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Some of These Orioles Might Be All-Time Greats

Adam JonesSo I wrote up my weekly guest post for MASN and I talked about how cool it is that the Orioles have improved so much that a national vote is poised to land them four starters in the All-Star game. From there I got to thinking about how long it’s been since we had four players truly worthy — at the same time — of this honor. To find a team in Baltimore like that you’d have to go back before my time and, I suspect, before yours as well.

Here’s where that gets really crazy. It’s one thing to have a handful of good players in any given moment. We’ve got that, and it’s cool. But we might have something even more. We might have a solid group of guys who will eventually deserve a spot among the all time team greats.

Of guys who played solidly within the Losing Era I can only think of two, outside of Cal (who belongs to an earlier era), who deserve a spot on that list. There’s Mike Mussina, who while I can’t forgive him for bolting to the Yankees did nonetheless author quite a legacy here. Then there’s Brian Roberts, who is as hard-luck a player as I can ever remember but who should not be punished for this fact. He was very, very good while things were very, very bad.

That’s two guys in 14 years. You could make a case for Melvin Mora, Mike Bordick, and Miguel Tejada but I really don’t think they fit. Good players, all, but not all-time team greats. Ditto Jeff Conine and BJ Surhoff. Same again for Sidney Ponson and Erik Bedard. Only Mussina and Roberts really got to that upper tier, unless I’m totally blanking on another name.

Now, though, we have at least three guys in Adam Jones, Nick Markakis, and Matt Wieters who — depending on how things play out — should settle in that top level. If Chris Davis and Manny Machado stick around and stay strong there’s reason to believe they, too, could get there. There’s also a case for Jim Johnson and, well, why not consider the possibility that Gausman and/or Bundy could be Mussina-level pitchers?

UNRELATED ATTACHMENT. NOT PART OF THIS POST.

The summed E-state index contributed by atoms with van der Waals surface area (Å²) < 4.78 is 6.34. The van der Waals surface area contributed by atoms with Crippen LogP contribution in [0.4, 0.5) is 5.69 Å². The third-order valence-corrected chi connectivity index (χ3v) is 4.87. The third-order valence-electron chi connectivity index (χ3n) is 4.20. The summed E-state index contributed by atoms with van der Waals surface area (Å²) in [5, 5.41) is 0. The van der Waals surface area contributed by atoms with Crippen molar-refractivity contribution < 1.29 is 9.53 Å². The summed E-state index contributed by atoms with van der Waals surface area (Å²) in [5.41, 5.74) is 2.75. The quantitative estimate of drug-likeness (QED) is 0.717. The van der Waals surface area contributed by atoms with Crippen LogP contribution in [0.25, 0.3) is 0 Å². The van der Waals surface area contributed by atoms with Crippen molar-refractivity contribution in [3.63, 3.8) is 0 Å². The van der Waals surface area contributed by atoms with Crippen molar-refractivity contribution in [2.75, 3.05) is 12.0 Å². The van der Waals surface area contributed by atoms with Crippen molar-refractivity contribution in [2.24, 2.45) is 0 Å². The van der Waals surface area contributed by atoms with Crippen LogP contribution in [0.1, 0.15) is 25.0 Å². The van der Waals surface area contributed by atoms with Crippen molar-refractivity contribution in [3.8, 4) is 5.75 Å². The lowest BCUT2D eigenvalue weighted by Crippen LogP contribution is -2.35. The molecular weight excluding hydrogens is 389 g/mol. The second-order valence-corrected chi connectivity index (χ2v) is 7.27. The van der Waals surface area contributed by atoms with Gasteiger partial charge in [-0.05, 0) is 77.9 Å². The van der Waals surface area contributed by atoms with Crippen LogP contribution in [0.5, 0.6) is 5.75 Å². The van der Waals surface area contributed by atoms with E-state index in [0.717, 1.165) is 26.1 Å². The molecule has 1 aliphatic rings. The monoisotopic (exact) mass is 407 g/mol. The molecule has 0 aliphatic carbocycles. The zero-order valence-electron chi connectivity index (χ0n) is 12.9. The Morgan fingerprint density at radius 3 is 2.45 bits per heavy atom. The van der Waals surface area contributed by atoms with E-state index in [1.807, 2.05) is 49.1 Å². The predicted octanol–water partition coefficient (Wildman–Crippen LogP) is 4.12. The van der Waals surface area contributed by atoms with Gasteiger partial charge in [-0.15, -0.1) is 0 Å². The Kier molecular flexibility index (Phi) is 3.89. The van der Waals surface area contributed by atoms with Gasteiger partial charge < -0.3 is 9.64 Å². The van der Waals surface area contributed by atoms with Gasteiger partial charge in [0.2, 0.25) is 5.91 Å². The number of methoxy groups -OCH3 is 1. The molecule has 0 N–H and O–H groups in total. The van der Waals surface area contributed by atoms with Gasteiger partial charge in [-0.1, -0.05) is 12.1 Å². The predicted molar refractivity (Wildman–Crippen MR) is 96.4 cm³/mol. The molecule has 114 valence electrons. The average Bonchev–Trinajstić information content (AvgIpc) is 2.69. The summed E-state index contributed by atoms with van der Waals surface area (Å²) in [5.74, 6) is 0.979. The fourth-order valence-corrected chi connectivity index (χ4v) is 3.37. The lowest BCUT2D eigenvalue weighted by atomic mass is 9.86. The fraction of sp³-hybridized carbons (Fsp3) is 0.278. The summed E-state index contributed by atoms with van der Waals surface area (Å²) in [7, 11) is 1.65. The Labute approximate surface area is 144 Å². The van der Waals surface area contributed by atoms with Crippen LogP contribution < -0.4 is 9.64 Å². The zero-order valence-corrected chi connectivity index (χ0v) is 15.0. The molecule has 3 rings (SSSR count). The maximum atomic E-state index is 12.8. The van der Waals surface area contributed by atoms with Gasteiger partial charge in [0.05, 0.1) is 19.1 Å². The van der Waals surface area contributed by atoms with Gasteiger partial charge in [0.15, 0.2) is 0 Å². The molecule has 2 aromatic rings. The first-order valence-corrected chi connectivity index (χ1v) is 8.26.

That’s three and potentially eight players who could all claim a spot in Orioles lore among the greats. This after a decade-plus run with one guy who left and one guy who carried the torch solo for what felt like forever.

Hell, you could even decide to count Markakis as a Losing Era player and it still doesn’t change the dynamic much. We’re witnessing quite a renaissance here.

Maybe winning is coloring my perception some but I don’t think so. We never had a Davis or Machado during the Losing Era. We never had a dynamic, engaging, world-class outfielder like Jones. We thought we had some guys, sure, but we were grasping at straws. This group is different.

On one hand, this admittedly serves as a stark reminder of just how bad the Bad Years were. On the other, well, ain’t the beer cold? Finally.

7 comments to Some of These Orioles Might Be All-Time Greats

  • neal s

    Thanks for the kick in the ass, Dan the Man.